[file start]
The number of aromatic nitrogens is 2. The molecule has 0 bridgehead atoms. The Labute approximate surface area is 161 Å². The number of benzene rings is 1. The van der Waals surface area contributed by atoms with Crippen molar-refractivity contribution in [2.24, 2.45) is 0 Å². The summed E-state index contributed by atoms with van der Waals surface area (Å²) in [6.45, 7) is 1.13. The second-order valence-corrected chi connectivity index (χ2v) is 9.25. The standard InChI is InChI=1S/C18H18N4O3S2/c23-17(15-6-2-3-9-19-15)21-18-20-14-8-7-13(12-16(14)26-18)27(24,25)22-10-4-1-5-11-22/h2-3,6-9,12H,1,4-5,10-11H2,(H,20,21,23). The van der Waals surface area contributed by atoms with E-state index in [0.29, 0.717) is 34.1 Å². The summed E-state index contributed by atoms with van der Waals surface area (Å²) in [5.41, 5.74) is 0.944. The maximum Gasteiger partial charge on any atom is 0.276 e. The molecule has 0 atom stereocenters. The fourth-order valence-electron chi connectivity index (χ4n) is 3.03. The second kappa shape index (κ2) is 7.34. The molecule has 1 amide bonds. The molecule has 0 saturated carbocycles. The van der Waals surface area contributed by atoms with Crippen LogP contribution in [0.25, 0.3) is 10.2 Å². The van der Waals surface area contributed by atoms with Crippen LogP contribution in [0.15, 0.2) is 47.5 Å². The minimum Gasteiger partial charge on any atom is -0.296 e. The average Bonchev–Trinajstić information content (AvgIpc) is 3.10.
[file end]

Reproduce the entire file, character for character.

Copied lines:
The number of aromatic nitrogens is 2. The molecule has 0 bridgehead atoms. The Labute approximate surface area is 161 Å². The number of benzene rings is 1. The van der Waals surface area contributed by atoms with Crippen molar-refractivity contribution in [2.24, 2.45) is 0 Å². The summed E-state index contributed by atoms with van der Waals surface area (Å²) in [6.45, 7) is 1.13. The second-order valence-corrected chi connectivity index (χ2v) is 9.25. The standard InChI is InChI=1S/C18H18N4O3S2/c23-17(15-6-2-3-9-19-15)21-18-20-14-8-7-13(12-16(14)26-18)27(24,25)22-10-4-1-5-11-22/h2-3,6-9,12H,1,4-5,10-11H2,(H,20,21,23). The van der Waals surface area contributed by atoms with E-state index in [0.29, 0.717) is 34.1 Å². The summed E-state index contributed by atoms with van der Waals surface area (Å²) in [5.41, 5.74) is 0.944. The maximum Gasteiger partial charge on any atom is 0.276 e. The molecule has 0 atom stereocenters. The fourth-order valence-electron chi connectivity index (χ4n) is 3.03. The second kappa shape index (κ2) is 7.34. The molecule has 1 amide bonds. The molecule has 0 saturated carbocycles. The van der Waals surface area contributed by atoms with Crippen LogP contribution in [0.25, 0.3) is 10.2 Å². The van der Waals surface area contributed by atoms with Crippen LogP contribution in [0.15, 0.2) is 47.5 Å². The minimum Gasteiger partial charge on any atom is -0.296 e. The average Bonchev–Trinajstić information content (AvgIpc) is 3.10.